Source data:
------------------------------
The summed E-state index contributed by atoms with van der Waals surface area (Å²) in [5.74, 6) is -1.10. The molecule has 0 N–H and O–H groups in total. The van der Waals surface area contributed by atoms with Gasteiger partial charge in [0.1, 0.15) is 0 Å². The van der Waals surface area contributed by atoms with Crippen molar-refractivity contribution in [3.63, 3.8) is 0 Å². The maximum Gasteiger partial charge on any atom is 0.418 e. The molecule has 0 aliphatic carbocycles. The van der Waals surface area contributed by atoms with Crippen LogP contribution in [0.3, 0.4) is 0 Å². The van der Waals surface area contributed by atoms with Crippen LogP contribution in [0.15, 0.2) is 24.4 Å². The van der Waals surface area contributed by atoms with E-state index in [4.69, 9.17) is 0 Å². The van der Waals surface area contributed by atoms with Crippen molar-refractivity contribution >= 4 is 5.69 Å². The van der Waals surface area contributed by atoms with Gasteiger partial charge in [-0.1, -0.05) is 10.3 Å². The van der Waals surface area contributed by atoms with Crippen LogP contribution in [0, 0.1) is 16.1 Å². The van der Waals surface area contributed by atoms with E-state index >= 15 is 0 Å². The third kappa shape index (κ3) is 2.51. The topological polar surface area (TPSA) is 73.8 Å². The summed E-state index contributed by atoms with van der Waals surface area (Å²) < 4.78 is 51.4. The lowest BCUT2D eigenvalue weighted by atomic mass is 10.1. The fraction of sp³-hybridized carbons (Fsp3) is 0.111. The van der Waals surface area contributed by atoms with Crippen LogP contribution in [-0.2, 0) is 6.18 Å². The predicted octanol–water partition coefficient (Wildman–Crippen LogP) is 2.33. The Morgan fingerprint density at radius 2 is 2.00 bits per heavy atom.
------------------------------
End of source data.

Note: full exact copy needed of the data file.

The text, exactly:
The summed E-state index contributed by atoms with van der Waals surface area (Å²) in [5.74, 6) is -1.10. The molecule has 0 N–H and O–H groups in total. The van der Waals surface area contributed by atoms with Gasteiger partial charge in [0.1, 0.15) is 0 Å². The van der Waals surface area contributed by atoms with Crippen molar-refractivity contribution in [3.63, 3.8) is 0 Å². The maximum Gasteiger partial charge on any atom is 0.418 e. The molecule has 0 aliphatic carbocycles. The van der Waals surface area contributed by atoms with Crippen LogP contribution in [0.3, 0.4) is 0 Å². The van der Waals surface area contributed by atoms with Crippen LogP contribution in [0.15, 0.2) is 24.4 Å². The van der Waals surface area contributed by atoms with E-state index in [4.69, 9.17) is 0 Å². The van der Waals surface area contributed by atoms with Crippen molar-refractivity contribution >= 4 is 5.69 Å². The van der Waals surface area contributed by atoms with Gasteiger partial charge in [-0.1, -0.05) is 10.3 Å². The van der Waals surface area contributed by atoms with Crippen LogP contribution in [0, 0.1) is 16.1 Å². The van der Waals surface area contributed by atoms with E-state index >= 15 is 0 Å². The third kappa shape index (κ3) is 2.51. The topological polar surface area (TPSA) is 73.8 Å². The summed E-state index contributed by atoms with van der Waals surface area (Å²) < 4.78 is 51.4. The lowest BCUT2D eigenvalue weighted by atomic mass is 10.1. The fraction of sp³-hybridized carbons (Fsp3) is 0.111. The van der Waals surface area contributed by atoms with Crippen LogP contribution in [-0.2, 0) is 6.18 Å². The predicted octanol–water partition coefficient (Wildman–Crippen LogP) is 2.33. The Morgan fingerprint density at radius 2 is 2.00 bits per heavy atom.